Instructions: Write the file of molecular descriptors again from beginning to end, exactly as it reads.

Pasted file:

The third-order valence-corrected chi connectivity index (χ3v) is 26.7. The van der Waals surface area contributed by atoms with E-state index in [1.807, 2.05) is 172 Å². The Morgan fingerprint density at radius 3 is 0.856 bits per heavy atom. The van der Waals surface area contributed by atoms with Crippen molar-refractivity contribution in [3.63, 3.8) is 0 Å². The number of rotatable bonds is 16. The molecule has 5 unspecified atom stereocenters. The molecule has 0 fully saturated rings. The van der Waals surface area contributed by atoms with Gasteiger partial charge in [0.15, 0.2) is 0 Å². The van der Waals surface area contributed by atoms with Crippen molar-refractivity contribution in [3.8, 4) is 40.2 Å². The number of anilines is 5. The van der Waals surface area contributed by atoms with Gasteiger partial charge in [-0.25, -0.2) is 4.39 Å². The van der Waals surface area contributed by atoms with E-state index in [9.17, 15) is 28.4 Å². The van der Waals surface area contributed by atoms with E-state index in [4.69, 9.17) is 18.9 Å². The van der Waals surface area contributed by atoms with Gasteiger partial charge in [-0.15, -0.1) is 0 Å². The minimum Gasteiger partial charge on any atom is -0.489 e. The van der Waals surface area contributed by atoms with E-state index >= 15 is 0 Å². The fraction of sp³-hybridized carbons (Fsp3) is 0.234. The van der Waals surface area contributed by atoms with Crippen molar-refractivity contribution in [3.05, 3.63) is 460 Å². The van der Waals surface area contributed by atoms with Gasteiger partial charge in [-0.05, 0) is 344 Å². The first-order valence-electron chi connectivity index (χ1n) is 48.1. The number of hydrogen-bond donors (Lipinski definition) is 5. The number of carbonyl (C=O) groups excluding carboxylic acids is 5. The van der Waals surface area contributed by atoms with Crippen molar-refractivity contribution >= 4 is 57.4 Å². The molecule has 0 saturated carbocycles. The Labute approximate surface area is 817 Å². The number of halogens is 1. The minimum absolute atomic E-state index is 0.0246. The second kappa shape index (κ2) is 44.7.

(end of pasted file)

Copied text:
The third-order valence-corrected chi connectivity index (χ3v) is 26.7. The van der Waals surface area contributed by atoms with E-state index in [1.807, 2.05) is 172 Å². The Morgan fingerprint density at radius 3 is 0.856 bits per heavy atom. The van der Waals surface area contributed by atoms with Crippen molar-refractivity contribution in [3.63, 3.8) is 0 Å². The number of rotatable bonds is 16. The molecule has 5 unspecified atom stereocenters. The molecule has 0 fully saturated rings. The van der Waals surface area contributed by atoms with Gasteiger partial charge in [0.15, 0.2) is 0 Å². The van der Waals surface area contributed by atoms with Crippen molar-refractivity contribution in [3.8, 4) is 40.2 Å². The number of anilines is 5. The van der Waals surface area contributed by atoms with Gasteiger partial charge in [-0.25, -0.2) is 4.39 Å². The van der Waals surface area contributed by atoms with E-state index in [9.17, 15) is 28.4 Å². The van der Waals surface area contributed by atoms with E-state index in [4.69, 9.17) is 18.9 Å². The van der Waals surface area contributed by atoms with Gasteiger partial charge in [-0.15, -0.1) is 0 Å². The minimum Gasteiger partial charge on any atom is -0.489 e. The van der Waals surface area contributed by atoms with E-state index >= 15 is 0 Å². The fraction of sp³-hybridized carbons (Fsp3) is 0.234. The van der Waals surface area contributed by atoms with Crippen molar-refractivity contribution in [3.05, 3.63) is 460 Å². The van der Waals surface area contributed by atoms with Gasteiger partial charge in [-0.05, 0) is 344 Å². The first-order valence-electron chi connectivity index (χ1n) is 48.1. The number of hydrogen-bond donors (Lipinski definition) is 5. The number of carbonyl (C=O) groups excluding carboxylic acids is 5. The van der Waals surface area contributed by atoms with Crippen molar-refractivity contribution >= 4 is 57.4 Å². The molecule has 0 saturated carbocycles. The Labute approximate surface area is 817 Å². The number of halogens is 1. The minimum absolute atomic E-state index is 0.0246. The second kappa shape index (κ2) is 44.7.